Switching audio ON/OFF in headphones

Discussion in 'General Electronics Chat' started by surfline, Apr 11, 2010.

  1. surfline

    Thread Starter Active Member

    Aug 12, 2009
    30
    0
    Hi,

    I was trying to put a toggle switch in series on the GND line in my headphone wires in order to be able to manually switch the music on / off. Through doing this, I noticed that the audio would still play when the GND was not connected / open circuit. I was puzzled by this, the volume was still at a decent level even open circuited. I have a left channel and right channel wire as well in my head phones.

    I now know that I need to switch the right and left audio channel wires in order to achieve my goal, however I was just wondering the explanation of the audio circuit still working without the ground completing the circuit.

    Thanks.
     
  2. Ghar

    Active Member

    Mar 8, 2010
    655
    72
    Since both channels are sharing the ground they are actually connected together.
    The left signal wire will use the right signal wire as a return and vice versa.
     
  3. Bychon

    Member

    Mar 12, 2010
    469
    41
    More pacifically, the sound in the headphones will be the difference between the two channels. Because, if both channels are outputting 1 volt, the difference of voltage across the speakers will be zero. If one channel is outputting one volt and the other channel is outputting negative one volt, the difference across the speakers will be 2 volts.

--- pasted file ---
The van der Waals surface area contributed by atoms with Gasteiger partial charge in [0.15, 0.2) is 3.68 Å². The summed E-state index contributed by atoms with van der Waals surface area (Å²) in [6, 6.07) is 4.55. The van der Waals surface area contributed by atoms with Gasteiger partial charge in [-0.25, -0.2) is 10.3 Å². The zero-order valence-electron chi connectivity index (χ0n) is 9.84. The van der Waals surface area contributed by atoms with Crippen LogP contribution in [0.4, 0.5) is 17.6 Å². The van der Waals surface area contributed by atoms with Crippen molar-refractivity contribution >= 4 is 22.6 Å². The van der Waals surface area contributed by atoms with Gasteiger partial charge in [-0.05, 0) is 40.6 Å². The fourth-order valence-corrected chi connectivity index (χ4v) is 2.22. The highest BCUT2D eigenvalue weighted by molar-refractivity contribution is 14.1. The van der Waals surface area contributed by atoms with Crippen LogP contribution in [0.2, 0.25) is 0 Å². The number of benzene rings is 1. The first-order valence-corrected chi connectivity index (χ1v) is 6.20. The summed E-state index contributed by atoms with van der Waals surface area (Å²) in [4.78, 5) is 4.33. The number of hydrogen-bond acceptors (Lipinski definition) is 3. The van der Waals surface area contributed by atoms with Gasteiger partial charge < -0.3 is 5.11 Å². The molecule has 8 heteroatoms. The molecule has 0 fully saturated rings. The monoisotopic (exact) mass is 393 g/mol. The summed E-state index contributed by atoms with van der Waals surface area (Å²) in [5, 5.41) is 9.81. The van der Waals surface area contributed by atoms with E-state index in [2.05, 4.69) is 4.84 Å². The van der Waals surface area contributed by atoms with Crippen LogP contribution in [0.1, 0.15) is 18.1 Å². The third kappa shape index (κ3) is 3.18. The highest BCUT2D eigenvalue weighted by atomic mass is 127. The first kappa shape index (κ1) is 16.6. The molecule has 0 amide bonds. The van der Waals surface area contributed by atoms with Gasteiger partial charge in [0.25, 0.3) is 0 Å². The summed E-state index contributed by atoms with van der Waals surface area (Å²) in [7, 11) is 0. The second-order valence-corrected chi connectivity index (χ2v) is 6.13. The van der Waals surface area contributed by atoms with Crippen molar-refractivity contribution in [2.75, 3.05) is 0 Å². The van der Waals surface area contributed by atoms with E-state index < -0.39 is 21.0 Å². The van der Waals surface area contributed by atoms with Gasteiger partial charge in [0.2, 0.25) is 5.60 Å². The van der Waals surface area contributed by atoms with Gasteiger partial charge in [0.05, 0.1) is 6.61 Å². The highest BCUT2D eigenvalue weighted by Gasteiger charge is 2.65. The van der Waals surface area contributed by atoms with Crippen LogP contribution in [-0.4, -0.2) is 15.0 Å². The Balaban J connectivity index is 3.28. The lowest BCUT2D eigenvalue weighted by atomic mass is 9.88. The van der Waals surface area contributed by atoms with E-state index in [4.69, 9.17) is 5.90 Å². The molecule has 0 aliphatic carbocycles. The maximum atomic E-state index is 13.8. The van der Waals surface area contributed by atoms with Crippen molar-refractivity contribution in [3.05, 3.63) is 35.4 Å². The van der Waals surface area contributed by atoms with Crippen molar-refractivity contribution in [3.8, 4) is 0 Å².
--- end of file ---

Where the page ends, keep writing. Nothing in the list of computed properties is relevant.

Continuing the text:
4. Ghar

    Active Member

    Mar 8, 2010
    655
    72
    Just for fun I simulated two emitter-follower stages driving two speakers, with and without the ground wire.

    Here's the plot of voltages across the loads:
    left-right.png

    The green lines are with the ground wire, the red lines are without.
    Top plot is the first channel and the bottom is the second.
    I made the two signals slightly different in frequency and amplitude so you can tell them apart.
    As you can see, Bychon is spot on about the result being the difference between the original signals.

    With equal load resistances the voltages (red line) are actually the same but inverted.
     
  5. surfline

    Thread Starter Active Member

    Aug 12, 2009
    30
    0
    Ah, I see. Makes sense. Thanks for the help.
     
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